The first step is to overcome the rampant bigotry that fuels the fear and the nativism that leads to ridiculous walls and LAtino bashing.

    Parent
    Congratulations (none / 0) (#98)
    by jimakaPPJ on Sun Feb 03, 2008 at 09:16:16 AM EST
    I have been reading and commenting on TL since about this time in 2003.

    You are the first person I have seen that openly admits that your agenda is to give the SW back to Mexico.

    What do you think would happen to the US citizens who live in LA, Phoenix, etc.? What do you think would happen to our economy??

    Parent

    My "agenda"? Uh, no. (none / 0) (#99)
    by Cream City on Sun Feb 03, 2008 at 01:16:04 PM EST
    My "agenda" doesn't matter.

    My historical understanding of how and why our country created this immigration mess is what matters.  We cannot go back, of course -- or I would save the lives of a lot of Vietnamese and Iraqis, too -- but we can employ historical understanding.

    I happen to live close to the Canadian border and am descended from French Canadians.  I have family in Michilimackinac (Mackinac Island to you:-), where people go back and forth daily to work, to see family, etc.  I can imagine what could have happened if we had lost the War of 1812 (when my part of the country still was effectively Nouvelle France) and/or put up barriers at that border as we have with our southern border.  Parents, children, cousins could not reunite or see each other again.

    The Rio Grande really is just a river.  I also can imagine if my town, split by three rivers, suddenly found one became an international border -- and then became a barrier in the middle of my community.  It is just wrong, and realizing how we got into this mess in the name of manifest destiny  -- and especially for the sake of the spread of slavery -- at least helps me look more critically at our current leaders and wonder if they have any historical knowledge or even common sense.

    And that helps me decide for whom to vote.  (Guess what?  My candidate consistently shows knowledge of our history; the other candidates do not.)

    Parent

    Some thoughts (none / 0) (#100)
    by jimakaPPJ on Tue Feb 05, 2008 at 08:39:40 AM EST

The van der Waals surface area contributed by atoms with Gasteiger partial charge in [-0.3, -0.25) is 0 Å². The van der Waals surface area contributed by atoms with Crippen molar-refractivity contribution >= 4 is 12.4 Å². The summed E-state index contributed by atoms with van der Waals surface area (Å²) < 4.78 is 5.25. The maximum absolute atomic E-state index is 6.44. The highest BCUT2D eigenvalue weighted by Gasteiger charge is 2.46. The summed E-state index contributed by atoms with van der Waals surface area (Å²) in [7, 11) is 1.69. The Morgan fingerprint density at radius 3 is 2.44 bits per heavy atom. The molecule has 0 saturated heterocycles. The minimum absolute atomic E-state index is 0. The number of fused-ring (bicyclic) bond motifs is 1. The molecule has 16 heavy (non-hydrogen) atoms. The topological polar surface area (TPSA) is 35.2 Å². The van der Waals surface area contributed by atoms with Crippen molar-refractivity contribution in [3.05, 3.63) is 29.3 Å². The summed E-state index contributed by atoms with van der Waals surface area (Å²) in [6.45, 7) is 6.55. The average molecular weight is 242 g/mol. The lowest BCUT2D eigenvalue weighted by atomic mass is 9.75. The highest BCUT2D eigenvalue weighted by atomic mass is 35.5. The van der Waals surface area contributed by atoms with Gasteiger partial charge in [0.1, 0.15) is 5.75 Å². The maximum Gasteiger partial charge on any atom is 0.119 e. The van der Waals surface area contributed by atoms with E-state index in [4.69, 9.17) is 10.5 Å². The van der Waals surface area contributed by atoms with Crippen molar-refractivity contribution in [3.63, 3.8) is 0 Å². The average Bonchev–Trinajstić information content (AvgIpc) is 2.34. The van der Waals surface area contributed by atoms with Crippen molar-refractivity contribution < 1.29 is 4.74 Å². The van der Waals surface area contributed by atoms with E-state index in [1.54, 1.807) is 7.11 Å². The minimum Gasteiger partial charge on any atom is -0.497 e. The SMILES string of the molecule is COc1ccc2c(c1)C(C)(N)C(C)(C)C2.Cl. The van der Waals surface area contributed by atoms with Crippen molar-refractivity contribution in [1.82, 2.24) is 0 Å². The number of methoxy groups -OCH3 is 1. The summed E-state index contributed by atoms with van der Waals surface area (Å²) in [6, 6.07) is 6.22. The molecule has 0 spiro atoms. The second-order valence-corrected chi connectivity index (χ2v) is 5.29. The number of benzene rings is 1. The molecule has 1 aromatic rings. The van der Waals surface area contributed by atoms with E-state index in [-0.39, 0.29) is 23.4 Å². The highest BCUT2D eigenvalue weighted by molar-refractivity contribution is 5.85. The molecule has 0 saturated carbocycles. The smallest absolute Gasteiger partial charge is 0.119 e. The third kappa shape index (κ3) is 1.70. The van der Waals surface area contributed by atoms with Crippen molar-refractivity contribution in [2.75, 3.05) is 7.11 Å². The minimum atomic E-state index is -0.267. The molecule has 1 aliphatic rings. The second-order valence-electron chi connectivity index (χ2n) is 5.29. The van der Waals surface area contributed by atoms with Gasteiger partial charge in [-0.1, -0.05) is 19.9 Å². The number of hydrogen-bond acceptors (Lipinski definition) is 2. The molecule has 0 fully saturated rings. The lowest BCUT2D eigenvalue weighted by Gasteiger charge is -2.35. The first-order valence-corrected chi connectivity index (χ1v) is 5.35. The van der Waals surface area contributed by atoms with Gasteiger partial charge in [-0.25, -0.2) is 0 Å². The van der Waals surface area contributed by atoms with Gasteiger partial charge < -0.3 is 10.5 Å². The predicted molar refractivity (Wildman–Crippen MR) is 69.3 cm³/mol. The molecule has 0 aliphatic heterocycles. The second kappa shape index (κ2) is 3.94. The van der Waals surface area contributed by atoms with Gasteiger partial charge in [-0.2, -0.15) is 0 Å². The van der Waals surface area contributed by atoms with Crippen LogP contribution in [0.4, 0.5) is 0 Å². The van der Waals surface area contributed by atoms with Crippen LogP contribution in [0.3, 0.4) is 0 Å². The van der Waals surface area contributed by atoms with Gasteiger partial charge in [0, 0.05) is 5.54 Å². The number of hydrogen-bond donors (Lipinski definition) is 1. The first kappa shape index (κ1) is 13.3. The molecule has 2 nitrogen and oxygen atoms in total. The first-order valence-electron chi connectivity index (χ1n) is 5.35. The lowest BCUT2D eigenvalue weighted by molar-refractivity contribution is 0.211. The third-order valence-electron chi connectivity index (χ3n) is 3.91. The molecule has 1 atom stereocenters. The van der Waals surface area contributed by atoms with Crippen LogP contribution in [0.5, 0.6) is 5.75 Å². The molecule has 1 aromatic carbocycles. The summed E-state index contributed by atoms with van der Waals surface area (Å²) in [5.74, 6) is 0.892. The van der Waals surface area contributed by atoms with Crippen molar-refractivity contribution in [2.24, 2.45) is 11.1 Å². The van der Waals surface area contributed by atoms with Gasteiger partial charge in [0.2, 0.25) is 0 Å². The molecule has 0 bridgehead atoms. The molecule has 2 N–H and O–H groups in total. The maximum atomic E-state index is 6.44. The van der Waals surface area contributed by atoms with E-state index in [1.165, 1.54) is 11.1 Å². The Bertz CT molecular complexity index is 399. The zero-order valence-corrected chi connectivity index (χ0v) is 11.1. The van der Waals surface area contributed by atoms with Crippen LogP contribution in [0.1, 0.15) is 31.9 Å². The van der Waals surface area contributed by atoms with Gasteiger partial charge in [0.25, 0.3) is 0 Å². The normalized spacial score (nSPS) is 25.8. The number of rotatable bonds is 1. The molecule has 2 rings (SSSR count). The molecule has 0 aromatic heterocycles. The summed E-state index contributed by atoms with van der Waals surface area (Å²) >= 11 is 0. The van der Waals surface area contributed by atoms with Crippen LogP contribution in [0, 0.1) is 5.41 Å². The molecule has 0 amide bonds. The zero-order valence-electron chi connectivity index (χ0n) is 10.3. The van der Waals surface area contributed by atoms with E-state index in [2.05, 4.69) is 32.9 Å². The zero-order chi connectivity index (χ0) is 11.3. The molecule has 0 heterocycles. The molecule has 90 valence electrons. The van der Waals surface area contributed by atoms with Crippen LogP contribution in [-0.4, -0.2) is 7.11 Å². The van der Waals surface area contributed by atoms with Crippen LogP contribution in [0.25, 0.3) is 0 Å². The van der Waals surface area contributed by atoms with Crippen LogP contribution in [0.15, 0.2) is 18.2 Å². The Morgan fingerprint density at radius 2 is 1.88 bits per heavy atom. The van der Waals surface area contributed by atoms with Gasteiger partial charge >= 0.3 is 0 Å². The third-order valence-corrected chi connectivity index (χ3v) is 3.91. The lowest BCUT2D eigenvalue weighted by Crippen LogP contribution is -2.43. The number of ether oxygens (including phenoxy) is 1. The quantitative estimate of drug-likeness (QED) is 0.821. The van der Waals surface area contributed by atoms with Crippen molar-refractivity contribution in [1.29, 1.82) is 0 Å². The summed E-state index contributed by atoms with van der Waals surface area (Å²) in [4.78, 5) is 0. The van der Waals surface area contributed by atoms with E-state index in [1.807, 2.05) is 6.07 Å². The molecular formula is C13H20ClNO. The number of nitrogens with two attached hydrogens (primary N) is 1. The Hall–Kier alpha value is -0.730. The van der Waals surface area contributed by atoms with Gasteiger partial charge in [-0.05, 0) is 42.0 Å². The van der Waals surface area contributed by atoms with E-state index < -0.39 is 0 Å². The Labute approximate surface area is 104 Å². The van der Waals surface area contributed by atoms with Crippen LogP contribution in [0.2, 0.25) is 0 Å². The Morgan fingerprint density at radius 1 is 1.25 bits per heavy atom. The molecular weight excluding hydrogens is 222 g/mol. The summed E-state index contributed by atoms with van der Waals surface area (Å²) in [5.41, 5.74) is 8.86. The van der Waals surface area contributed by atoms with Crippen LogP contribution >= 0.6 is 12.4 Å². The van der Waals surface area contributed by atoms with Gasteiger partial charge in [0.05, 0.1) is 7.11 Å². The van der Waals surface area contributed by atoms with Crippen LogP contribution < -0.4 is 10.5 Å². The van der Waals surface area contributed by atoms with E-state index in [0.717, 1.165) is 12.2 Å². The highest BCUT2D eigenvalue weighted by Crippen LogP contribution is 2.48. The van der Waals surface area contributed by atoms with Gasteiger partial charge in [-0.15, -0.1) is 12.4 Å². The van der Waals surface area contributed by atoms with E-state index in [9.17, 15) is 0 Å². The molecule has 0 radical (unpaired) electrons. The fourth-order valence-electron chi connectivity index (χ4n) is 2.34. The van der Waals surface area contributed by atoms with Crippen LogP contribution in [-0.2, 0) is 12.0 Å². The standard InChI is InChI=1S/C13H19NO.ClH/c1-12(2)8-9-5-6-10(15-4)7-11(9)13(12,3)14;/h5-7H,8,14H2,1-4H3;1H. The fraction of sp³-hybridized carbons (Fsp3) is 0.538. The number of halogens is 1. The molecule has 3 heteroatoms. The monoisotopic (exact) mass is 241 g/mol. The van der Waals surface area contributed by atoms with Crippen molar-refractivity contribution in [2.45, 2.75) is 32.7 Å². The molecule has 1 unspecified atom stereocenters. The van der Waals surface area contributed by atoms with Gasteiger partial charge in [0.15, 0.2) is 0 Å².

The facts of the matter is that a country is defined by borders and culture.

    Both are defined by war and settlement.

    The Mexicans lost the war. We won. It really is that simple.

    For some reason I think that you are a teacher.

    I pray that I am wrong.

    In any event, I find your notion of "giving back" the southwest to Mexico beyond dumb.

    But it does define who you are, and where your head us regarding this country.

    Since you obviously think we have done so much wrong I can not imagine you wanting to live here.

    When can we expect your departure??

    Parent

    I dont (none / 0) (#5)
    by Judith on Sat Feb 02, 2008 at 05:22:01 PM EST
    undersand this whole thing.  truly.  Are we talking about licenses for illegals?

    Yes. (none / 0) (#7)
    by oculus on Sat Feb 02, 2008 at 05:26:46 PM EST
    ok (none / 0) (#61)
    by Judith on Sat Feb 02, 2008 at 06:39:10 PM EST
    I will read everyone-

    Parent
    Pandering (none / 0) (#12)
    by Stellaaa on Sat Feb 02, 2008 at 05:40:07 PM EST
    What will he do next for votes? BTD you are right. But, this is the kind of thing that will get him on the GE, it got Gray Davis and gave us Arnold. If Hillary says anything, she will be painted as anti hispanic. Now who is playing the race card. Axelrod at work.

    Id id not say it made him more electable (none / 0) (#14)
    by Big Tent Democrat on Sat Feb 02, 2008 at 05:43:29 PM EST
    I suspect it makes him LESS electable.

    But I believe it is an issue worth fight for. What underlies opposition - in essence this is the standin for hating immigrants imo - is unmitigated bigotry.

    Parent

    But this fuels the hatred (none / 0) (#17)
    by Stellaaa on Sat Feb 02, 2008 at 05:46:41 PM EST
    we need immigration law reform. This is a lightning rod that fuels the hatred. I know that it makes sense from a public policy, but politically I don't get the benefit other than primary votes.

    Parent
    No (none / 0) (#20)
    by Big Tent Democrat on Sat Feb 02, 2008 at 05:48:59 PM EST
    This does not fuel that which already exists.

    You have it backwards.

    Parent

    Spitzer (5.00 / 1) (#25)
    by Stellaaa on Sat Feb 02, 2008 at 05:51:28 PM EST
    Did you see what happened to him and Hillary saying she supported his policy? He had to back down. How was that no fueled by hatred? How did that not add to the hatred? Even that moron Ed Schultz was ranting and raving about it claiming it was progressive.

    Parent
    They backed down because of the hatred (5.00 / 0) (#27)
    by Big Tent Democrat on Sat Feb 02, 2008 at 05:54:45 PM EST
    not because the policy was wrong.

    The civil rights and gay rights and womens rights movements fueled and fuel plenty of hate.

    I will not give up an inch on any of it.

    I am for gay marriage, for choice, for affirmative action.

    I will not let the hate pushe me back on that.

    I am not running for office of course so I have that luxury.

    Pols are poils and will do what they do.

    But MY support and MY vote will seek that which most agrees with my views.

    Parent

    Agreed (none / 0) (#30)
    by Stellaaa on Sat Feb 02, 2008 at 05:59:48 PM EST
    but is it valid to make a distinction when someone is supporting your view with validity and not just for vote gain in one particular instant. See, this kind of politics is always fleeting, tomorrow he will change.